A committee has put the finishing touches on a ballot question that will ask Washoe County voters at the November general election to approve a permanent increase in the sale tax to finance school construction and repairs to meet student growth.
The committee, which is independent of the Washoe County School District, approved the ballot question details at a brief meeting last Friday at Sparks City Hall. The question will go to the Washoe County Commission for formal placement on the ballot.
If approved by voters, the measure will increase the sales tax rate in the county by 0.54 percent, from 7.725 percent to 8.265 percent. That would be the highest rate of any county in the state, surpassing the 8.150 percent rate imposed on sales in Clark County.
The rate hike would amount to an additional $5.40 for every $1,000 in purchases subject to the tax. Some items, including groceries, prescriptions and utilities, aren’t taxed. Most services also are tax exempt.
Members of the committee, officially known as the Public Schools Overcrowding and Repair Needs Committee, decided that the sales tax increase, if approved, would not sunset or expire once the goal of $781 million is raised for school construction projects that will be built over a nine-year period.
The new tax revenue will be used to secure and pay off bonds that will be sold for the construction projects. School bonds are paid off over a 20-year period. Because of bonding requirements, the earliest the tax hike could automatically expire would be in 30 years.
Committee Chairman and former Sparks City Manager Shaun Carey argued in favor of making the tax hike permanent because he said the revenue will continue to be needed for growth after the $781 million is spent in nine years.
That $781 million, he said at an earlier committee meeting, “will only catch us up” by filling a gap created by falling revenue during the recession.
He said the Washoe County School District faces a structural deficit because it relies primarily on property tax revenue. The sales tax revenue, he said, will help create a more stable financial foundation for schools.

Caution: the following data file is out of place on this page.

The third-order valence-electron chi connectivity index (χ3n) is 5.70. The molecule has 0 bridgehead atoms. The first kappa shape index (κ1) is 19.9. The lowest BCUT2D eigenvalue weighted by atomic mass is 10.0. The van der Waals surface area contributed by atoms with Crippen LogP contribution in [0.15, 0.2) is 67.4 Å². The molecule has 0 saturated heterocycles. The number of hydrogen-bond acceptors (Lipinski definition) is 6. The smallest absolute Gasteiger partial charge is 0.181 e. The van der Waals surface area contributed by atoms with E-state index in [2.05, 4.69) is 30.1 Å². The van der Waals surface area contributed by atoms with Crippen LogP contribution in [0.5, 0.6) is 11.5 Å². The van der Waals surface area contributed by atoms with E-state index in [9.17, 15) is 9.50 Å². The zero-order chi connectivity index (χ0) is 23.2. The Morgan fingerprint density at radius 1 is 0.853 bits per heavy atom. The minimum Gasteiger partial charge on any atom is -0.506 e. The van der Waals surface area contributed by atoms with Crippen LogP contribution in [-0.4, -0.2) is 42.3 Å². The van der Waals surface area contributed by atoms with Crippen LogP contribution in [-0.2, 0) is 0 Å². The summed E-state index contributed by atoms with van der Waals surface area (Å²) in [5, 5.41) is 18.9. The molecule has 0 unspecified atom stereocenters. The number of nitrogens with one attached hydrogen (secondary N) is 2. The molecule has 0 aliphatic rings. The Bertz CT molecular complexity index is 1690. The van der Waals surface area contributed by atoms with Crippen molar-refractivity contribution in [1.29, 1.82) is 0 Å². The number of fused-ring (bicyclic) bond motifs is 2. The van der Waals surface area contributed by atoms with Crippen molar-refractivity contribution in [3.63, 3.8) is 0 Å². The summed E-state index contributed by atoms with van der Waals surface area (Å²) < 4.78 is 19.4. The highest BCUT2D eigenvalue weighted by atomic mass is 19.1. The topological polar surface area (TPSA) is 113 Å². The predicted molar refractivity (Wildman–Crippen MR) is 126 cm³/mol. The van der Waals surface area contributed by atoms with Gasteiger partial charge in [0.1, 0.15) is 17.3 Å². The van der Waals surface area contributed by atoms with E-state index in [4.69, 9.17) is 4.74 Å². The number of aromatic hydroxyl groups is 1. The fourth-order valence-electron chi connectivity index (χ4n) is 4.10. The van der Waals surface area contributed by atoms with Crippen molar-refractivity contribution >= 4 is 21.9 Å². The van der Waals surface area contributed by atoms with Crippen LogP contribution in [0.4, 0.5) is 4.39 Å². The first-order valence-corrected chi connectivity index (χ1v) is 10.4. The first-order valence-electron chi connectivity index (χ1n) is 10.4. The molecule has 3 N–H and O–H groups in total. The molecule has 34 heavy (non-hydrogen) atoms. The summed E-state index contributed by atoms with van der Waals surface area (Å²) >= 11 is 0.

Committee member Mike Kazmierski, head of the Economic Development Authority of Western Nevada, agreed that sales tax money will provide diversity to the school district’s revenue stream and therefore “should be a part of our permanent funding for school infrastructure.”
“There’s some skepticism about that word (sunset) in the first place,” Kazmierski said. “So I’m not sure you’re going to sway a whole lot of (voters) by putting a 30-year sunset in there.”
The committee, in a document outlining the ballot question, said the sales tax increase will allow the district to construct and renovate schools facilities to alleviate overcrowding and eliminate a multi-track year-round calendar and double sessions at schools, while also addressing repair needs.
Officials have identified the construction projects for the $781 million as follows:
School repairs over nine years: $180 million
Addition to Damonte Ranch High School: $30 million
Three new middle schools: $165 million. The schools would be built in the Sun Valley, Arrow Creek and Spanish Springs areas
Three new high schools: $330 million. They would be built in the Cold Springs, South McCarran/Butler Ranch and Wildcreek areas. The Wildcreek school would replace Hug High School
Repurposing of Hug High School into a specialty school: $20 million.
Two new elementary schools, one in the South Meadows area and the other in the North Valleys/Spanish Springs area: $46 million.
Seven new elementary schools to avoid a year-round calendar: $161 million.
Purchase of property to expand Sparks High School: $4 million.
Renovations of older schools in the district’s core area: $50 million.
Expansion of the district’s central kitchen: $3 million.
Expansion of the transportation yard for school buses and district vehicles: $7 million.
Adjustment for inflation: $100 million.
The Washoe County school board, which has been embroiled in controversy, is taking action in an attempt to separate itself from the push to generate more money for school construction.
While state law requires the board to have the final say in spending matters, the board is creating a separate comittee of public officials, experts and others to review and make recommendations on school construction projects. If the school board disagrees with a recommendation from the committee, the board must state its reasoning in writing and at public meeting.